A Successful Endeavor

The week was packed with activities that began Sunday evening with a welcoming reception. The goal of that first evening was to introduce participants to their peers and the particular technology issues that each would be working on during the week, and to foster teamwork and peer problem-solving throughout the week.

Each day, the institute spotlighted specific tools for accessing information about technology and assistance. The participants traveled to downtown Washington, D.C., to hear briefings from NU's Office of Science and Technology (OS&T). OS&T Director David Boyd presented an overview of OS&T's technology mission, the progress made in recent years and the vision for the future. Boyd noted that, "We have found that the technology institute concept, and its delivery to state and local criminal justice participants, has been one of the most successful ways to provide technical assistance and training to agencies in the technology area."

Presentations also were provided by NIJ's Technology Assistance and Research and Technology Development divisions on specific technology programs that support solutions to correctional issues. Institute participants learned about NIJ's National Law Enforcement and Corrections Technology Center (NLECTC) system, which has established regional centers throughout the country to assist state and local criminal justice agencies with technology issues. Participants also received a comprehensive demonstration of JUSTNET (www.nlectc.org), NIJ's technology information Web site. JUSTNET affords open access to anyone interested in technology issues and serves as a "one-stop shop" for technology product information and a reference to other technology links of interest.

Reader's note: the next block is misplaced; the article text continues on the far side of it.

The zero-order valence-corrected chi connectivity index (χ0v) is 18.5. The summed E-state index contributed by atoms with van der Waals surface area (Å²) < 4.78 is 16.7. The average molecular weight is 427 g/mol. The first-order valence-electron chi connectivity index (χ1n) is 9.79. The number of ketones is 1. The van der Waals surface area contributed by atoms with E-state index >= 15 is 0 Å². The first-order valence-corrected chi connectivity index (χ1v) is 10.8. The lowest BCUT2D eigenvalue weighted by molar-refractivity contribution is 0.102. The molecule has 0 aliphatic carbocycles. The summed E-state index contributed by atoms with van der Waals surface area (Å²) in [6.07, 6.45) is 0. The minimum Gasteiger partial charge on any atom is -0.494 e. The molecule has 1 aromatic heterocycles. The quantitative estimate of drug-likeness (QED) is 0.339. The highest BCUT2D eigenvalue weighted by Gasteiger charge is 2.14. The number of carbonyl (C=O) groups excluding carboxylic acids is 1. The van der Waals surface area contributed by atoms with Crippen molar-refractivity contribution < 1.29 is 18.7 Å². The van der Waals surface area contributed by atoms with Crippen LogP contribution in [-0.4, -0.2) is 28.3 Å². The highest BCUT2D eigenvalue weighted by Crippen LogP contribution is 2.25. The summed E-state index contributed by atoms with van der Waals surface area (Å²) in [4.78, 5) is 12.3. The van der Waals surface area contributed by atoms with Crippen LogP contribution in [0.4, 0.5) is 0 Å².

Participants came away from the first day with a solid understanding of NIJ's technology support structure throughout the nation and the status of many current technology initiatives. Presentations were made regarding continuous inmate and staff monitoring, surplus property, contraband and drug use detection, and NIJ's joint technology program with the military. One of the major highlights was the address given by the Honorable Laurie Robinson, assistant attorney general, Office of Justice Programs. Not only did she express her thanks to the participants and agencies for their valuable time, but extended her commitment to the corrections community in the area of technology assistance.

The group traveled to Fairfax County, Va., to visit the sheriff's office and jail facility. Sheriff Carl Peed officially welcomed the group and provided tours of his existing facility and of the unfinished new facility, which is incorporating many new technological advances. Capt. Sharon Stolting coordinated briefings on the Fairfax County Sheriff's Office's electronic monitoring program. Stolting had been a participant in the earlier pilot program, Summer Institute for Law Enforcement, and had volunteered to assist NIJ during this institute. "My experience attending the NIJ institute was invaluable," noted Stolting. "I developed many key contacts throughout the country with whom I continue to dialogue on technology issues."